25 Ways To Promote You And Your Business
by Maggie Klee Lichtenberg, Business and Personal Coach
Article for Small Publishers Association Of North America newsletter
copyright © January 1999
- Start with a change you'll need to make if you plan to be successful: Get over being shy.
- Have the mindset to consistently take initiatives. Never stop. It's not enough to create one brilliant direct mail campaign. Repeat the mailing to your list two or three times. And never, never, never take an initiative without following up.
- Plan one marketing effort each day. Every Sunday evening or Monday morning choose a theme for your week and mark that theme in your calendar each day for the coming week.
- Develop a PR plan for you and your company. Work with a publicist to land features and interviews. Create a simple press kit that contains your mission statement, a warm and friendly letter including company bio, press coverage, personal testimonials, and a professional b&w photo of you.
- Show up a lot — be seen. Tell everyone what you're up to. Always have a book, a press kit, a flyer about your company ready to give away.
- Have a short, laser-sharp intro about yourself — 20 words or less — ready to go at all times. Be a graceful, yet tireless, self-promoter.
- Commit to public speaking. Join a Toastmasters group for six months to increase confidence. Build positive relationships with everyone you play with.
- Create an audio tape business card and give it away. This is an inexpensive, more three-dimensional opportunity to share an experience of you.
- Involve yourself in your community on an issue you are passionate about. In the giving you will receive.
- Coddle your authors into a self-propelled speaking/workshop schedule and follow them around with their books. Your authors are your best spokespersons.
- Offer articles on what you're doing to local media and professional newsletters. Write about where your passion comes from. Share who you are and why you are devoting this stage of your life to this endeavor.
- Frequently update and enliven your website. Update those author appearances, the conferences you're attending, the latest subsidiary rights sold. Preview that manuscript you've just signed up.
- Ask yourself: Who is really successful in your field? Check in with the competition once a week. Schedule at least an hour at Borders or Barnes & Noble and see what's been added to your niche category. How will you position your new title to make a difference?
- Offer a limited time deep discount. Then analyze whether or not this has contributed to your bottom line.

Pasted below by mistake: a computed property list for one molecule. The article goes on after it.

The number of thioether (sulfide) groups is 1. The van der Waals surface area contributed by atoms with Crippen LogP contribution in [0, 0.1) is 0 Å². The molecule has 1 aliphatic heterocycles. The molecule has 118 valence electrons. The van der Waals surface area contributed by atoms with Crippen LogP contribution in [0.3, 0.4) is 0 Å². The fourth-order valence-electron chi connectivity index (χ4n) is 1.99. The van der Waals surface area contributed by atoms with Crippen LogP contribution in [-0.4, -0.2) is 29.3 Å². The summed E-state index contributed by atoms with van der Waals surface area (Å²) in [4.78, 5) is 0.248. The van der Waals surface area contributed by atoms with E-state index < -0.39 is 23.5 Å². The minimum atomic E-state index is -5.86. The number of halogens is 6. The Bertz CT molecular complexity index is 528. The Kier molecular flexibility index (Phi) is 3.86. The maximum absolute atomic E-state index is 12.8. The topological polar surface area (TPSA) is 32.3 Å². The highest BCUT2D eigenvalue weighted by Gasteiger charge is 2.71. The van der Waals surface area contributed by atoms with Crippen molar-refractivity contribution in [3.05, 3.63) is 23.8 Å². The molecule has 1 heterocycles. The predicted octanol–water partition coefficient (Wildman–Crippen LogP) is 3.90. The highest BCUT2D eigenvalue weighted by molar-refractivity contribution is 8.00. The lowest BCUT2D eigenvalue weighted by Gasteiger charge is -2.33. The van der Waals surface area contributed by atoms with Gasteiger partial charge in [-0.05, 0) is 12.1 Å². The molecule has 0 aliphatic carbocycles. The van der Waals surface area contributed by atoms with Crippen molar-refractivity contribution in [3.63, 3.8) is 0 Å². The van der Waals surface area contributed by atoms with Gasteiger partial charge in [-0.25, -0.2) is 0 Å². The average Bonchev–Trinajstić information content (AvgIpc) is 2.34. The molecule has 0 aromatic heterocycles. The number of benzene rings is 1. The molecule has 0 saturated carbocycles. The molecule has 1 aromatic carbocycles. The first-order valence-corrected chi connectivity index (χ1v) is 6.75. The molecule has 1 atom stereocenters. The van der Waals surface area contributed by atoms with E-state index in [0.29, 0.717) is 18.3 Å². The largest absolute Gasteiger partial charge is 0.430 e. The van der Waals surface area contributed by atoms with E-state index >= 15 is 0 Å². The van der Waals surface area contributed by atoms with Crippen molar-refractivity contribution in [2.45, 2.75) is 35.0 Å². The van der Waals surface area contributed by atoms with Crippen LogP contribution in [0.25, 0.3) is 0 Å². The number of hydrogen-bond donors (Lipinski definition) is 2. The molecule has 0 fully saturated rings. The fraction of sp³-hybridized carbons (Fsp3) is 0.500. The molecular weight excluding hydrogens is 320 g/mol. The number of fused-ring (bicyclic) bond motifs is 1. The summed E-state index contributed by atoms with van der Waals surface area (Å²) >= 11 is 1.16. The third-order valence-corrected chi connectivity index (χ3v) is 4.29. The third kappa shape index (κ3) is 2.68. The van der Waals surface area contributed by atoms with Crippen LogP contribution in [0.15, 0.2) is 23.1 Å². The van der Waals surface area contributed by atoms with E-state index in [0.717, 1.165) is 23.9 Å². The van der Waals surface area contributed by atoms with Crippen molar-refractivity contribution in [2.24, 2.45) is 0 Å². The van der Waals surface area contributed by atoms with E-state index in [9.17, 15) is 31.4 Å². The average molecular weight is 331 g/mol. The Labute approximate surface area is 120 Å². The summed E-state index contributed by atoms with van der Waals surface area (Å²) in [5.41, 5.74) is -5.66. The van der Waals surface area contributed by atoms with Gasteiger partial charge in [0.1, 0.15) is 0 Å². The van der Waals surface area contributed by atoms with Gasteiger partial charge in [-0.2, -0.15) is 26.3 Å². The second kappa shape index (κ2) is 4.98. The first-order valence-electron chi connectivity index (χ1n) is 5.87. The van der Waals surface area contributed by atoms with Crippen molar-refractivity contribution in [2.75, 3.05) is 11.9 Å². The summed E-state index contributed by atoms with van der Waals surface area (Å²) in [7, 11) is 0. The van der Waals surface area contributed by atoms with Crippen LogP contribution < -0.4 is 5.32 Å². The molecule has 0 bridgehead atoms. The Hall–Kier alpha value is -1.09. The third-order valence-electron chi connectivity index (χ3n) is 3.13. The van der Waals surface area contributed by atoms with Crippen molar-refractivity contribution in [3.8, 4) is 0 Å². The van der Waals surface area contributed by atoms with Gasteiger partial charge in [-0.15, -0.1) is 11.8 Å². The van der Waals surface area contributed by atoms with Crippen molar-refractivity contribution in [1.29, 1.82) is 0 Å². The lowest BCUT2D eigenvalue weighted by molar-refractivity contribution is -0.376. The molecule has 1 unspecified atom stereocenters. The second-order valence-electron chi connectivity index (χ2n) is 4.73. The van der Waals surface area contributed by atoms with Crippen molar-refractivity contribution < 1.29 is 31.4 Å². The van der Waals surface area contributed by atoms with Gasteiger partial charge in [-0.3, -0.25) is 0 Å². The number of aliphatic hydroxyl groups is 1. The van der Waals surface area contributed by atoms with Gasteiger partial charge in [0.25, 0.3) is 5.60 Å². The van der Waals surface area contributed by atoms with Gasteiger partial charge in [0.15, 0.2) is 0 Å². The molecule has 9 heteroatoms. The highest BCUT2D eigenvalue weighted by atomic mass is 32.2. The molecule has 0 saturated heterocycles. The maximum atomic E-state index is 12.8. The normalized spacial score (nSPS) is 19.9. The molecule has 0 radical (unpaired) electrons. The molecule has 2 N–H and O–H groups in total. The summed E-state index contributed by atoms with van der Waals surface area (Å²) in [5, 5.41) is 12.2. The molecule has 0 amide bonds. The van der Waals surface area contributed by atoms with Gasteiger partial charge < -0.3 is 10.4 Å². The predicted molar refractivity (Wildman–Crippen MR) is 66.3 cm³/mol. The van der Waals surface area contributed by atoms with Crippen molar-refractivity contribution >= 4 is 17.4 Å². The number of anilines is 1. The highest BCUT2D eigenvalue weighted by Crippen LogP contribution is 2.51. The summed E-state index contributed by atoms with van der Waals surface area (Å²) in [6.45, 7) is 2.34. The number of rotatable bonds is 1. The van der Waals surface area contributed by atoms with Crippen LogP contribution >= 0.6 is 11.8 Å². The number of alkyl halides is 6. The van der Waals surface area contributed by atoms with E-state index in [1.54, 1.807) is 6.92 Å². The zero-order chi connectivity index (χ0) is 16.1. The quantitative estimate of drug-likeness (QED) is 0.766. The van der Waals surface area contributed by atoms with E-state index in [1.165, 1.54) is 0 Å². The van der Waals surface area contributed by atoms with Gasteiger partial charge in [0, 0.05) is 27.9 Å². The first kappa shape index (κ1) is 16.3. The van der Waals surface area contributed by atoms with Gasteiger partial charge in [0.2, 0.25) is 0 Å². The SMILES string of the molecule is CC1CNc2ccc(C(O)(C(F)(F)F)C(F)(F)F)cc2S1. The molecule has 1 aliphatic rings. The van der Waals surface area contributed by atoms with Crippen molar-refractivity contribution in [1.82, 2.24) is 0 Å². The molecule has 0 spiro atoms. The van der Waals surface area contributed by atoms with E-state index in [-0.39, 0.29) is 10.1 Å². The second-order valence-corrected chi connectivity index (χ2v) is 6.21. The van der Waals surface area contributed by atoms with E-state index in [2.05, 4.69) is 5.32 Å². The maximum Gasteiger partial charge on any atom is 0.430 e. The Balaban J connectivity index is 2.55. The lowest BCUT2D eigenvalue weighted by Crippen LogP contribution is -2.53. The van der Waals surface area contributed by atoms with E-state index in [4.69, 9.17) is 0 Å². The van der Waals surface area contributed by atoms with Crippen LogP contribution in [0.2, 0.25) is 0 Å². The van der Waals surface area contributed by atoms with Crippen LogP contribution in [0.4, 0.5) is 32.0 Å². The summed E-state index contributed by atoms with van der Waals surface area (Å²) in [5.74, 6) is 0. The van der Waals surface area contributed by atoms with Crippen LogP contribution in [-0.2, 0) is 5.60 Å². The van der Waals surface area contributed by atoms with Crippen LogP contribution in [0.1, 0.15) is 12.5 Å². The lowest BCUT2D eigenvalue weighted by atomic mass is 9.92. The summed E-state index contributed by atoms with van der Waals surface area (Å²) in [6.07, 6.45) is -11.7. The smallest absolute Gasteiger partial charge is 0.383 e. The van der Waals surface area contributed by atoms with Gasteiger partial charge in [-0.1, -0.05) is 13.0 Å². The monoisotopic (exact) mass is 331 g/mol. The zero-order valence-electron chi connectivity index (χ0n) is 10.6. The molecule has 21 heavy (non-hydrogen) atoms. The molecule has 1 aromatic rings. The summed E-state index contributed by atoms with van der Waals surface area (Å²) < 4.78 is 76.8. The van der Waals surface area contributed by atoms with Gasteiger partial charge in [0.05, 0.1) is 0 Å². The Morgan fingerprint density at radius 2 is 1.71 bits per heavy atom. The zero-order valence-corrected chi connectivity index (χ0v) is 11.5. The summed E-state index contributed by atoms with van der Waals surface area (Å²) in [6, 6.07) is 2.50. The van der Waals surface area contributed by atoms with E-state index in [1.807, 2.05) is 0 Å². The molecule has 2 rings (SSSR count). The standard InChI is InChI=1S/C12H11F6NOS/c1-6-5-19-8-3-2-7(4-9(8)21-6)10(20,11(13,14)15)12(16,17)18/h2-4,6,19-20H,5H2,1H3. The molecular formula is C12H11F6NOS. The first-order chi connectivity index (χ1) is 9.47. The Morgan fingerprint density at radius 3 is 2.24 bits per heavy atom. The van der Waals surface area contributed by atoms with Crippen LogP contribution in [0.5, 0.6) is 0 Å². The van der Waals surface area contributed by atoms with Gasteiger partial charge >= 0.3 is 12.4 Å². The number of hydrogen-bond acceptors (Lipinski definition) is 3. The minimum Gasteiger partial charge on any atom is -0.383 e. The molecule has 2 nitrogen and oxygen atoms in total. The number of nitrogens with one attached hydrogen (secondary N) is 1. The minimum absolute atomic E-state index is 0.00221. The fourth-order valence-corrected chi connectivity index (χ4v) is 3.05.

- List yourself and your company in all appropriate directories. Attract author submissions by being precise about what you're looking for and not looking for. Besides reference directories like LMP and Writer's Market, seek out the publications that specialize in your niche.
- Advertise only in targeted markets. Try for response you can measure with coupon advertising.
- Ask 25 friends and colleagues to go through their rolodex, to make calls to 5 of their friends, to let a long list of people know about your next gala author signing.
- Pitch a feature on you and your unique company to the local cable or newspaper features editor. Creatively present what is exceptional about your endeavor, and why it will make a difference in the world.
- Invest in the benefit of hiring a P/T assistant, or perhaps an additional assistant, for follow-up on PR, production, and marketing. Realize how invaluable the expenditure of $12-$15 per hour can be when you are creative and organized with your list of tasks. And last, but certainly not least, address your quality of life issues:
- Make more of an investment in yourself: Ask, what assignments or activities can I streamline? What can I delegate? What can I eliminate altogether? What's the one thing I can let go of in order to take this company to the next level?
- Learn to underpromise and overdeliver. Existing in a state of overwhelm doesn't serve us. Take on less and enjoy the thrill of an accomplishment thoroughly fulfilled.
- Pick a personal boundary issue. Have the appropriate conversation with that person so that your boundaries around that issue are strengthened. Learn to say No more, and for the next week practice saying No once a day.
- Set higher standards for your own personal time every day. Take a half hour walk — or take a nap! — in the middle of the work day.
- Stop tolerating. Make a list of 20 items you are procrastinating about and a second list of three goals you'd like to reach in the next 90 days. I offer a free half hour phone coaching session to support you to knock off two tolerations a week, and to target three reasonable 90-day goals. If interested, email me the two lists, together with your request for a telephone appointment.
- To gain fresh perspective and a good rest, take 24 hours off four times a year. Go away by yourself on a soul retreat to a beautiful setting. For example, go fishing! Personally, I don't fish but I hear it's the time between fish when we reconnect with our most peaceful inner selves.